Things to Keep in Mind When Speaking to Someone With Hearing Loss

Published on Feb, 14, 2019

7 Tips to talk with hearing impaired

Hearing loss affects people in a wide variety of ways. Some have an especially hard time understanding conversations in noisy environments while others experience the loss particularly when trying to hear high frequencies or soft noises. If someone you love has difficulty hearing, you probably want to do all you can to improve your ability to communicate with them. Here are some suggestions you can try.

Don’t be afraid to ask

Although many people are uncomfortable about the extent of their hearing loss, it may be best to just come right out and ask the person what you can do to make communication easier. Should you go to a quieter place? Do they need to look right at you when you talk? Opening up this dialogue can take a great deal of the stress away for both of you. Over time, it may become much less of a tough subject.

Get the person’s attention

People with hearing loss often use visual cues to help understand what you are saying. Therefore, it helps to get the person’s attention by saying their name first or gently touching their hand or arm. If the person hears better out of one ear, move to that side.

Maximize the cues you give

Face the person you are speaking to and look them in the eye. The listener will take into account not only the words you are saying, but also your facial expressions and hand gestures.

The lips can say it all

Many individuals with hearing loss unconsciously begin to read the lips of the people with whom they are speaking. So, speak clearly and naturally. Don’t chew gum or attempt to talk with food in your mouth, as it will distort the shape of your lips and make interpreting more difficult.

Louder doesn’t mean better

Contrary to popular belief, it is not helpful to shout at a person who is hard of hearing. This actually distorts the words and makes them harder to understand. Instead, talk clearly at a normal rate, taking care not to mumble. Pause now and then to give your listener time to catch up. If he or she doesn’t understand something you say, rephrase it. Don’t just repeat the same thing over again.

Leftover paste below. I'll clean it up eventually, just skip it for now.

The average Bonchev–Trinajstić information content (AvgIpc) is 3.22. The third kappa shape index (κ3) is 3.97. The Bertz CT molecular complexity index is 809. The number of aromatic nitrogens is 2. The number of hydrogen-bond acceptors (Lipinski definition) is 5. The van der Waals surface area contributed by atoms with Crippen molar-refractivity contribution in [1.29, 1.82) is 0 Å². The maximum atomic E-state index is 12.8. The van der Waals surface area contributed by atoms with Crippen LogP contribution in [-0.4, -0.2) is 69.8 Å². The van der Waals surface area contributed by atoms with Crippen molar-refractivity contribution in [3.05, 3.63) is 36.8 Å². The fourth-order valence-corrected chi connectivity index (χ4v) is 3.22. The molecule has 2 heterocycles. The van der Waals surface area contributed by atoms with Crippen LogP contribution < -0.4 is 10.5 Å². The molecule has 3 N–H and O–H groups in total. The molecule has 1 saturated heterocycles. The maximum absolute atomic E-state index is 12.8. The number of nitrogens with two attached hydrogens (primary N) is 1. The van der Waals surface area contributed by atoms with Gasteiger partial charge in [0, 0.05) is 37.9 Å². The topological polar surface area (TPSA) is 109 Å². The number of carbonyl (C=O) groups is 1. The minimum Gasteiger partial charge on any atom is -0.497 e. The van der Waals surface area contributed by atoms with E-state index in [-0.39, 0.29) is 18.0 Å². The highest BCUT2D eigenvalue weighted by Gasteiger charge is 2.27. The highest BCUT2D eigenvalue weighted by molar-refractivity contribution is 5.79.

Create the optimal environment

If possible, have your meeting in a place with minimal background noise and good lighting. This will enable the other person to have full access to all the listening skills he or she has developed. It will also minimize distractions and enable both of you to concentrate on your discussion.

Encourage a hearing evaluation

Don’t wait any longer. If your loved one is experiencing hearing loss but hasn’t been diagnosed yet, encourage them to seek help and treat their hearing loss. You can schedule a free hearing evaluation here.

In many ways, talking to someone with hearing loss is not much different from talking to any other person. Doing all you can to create an environment that is conducive for conversation is really all you need to remember. In most cases, the person you are talking to will pick up on your sensitivity to his or her needs and will respond positively to your respectful approach to hearing loss.


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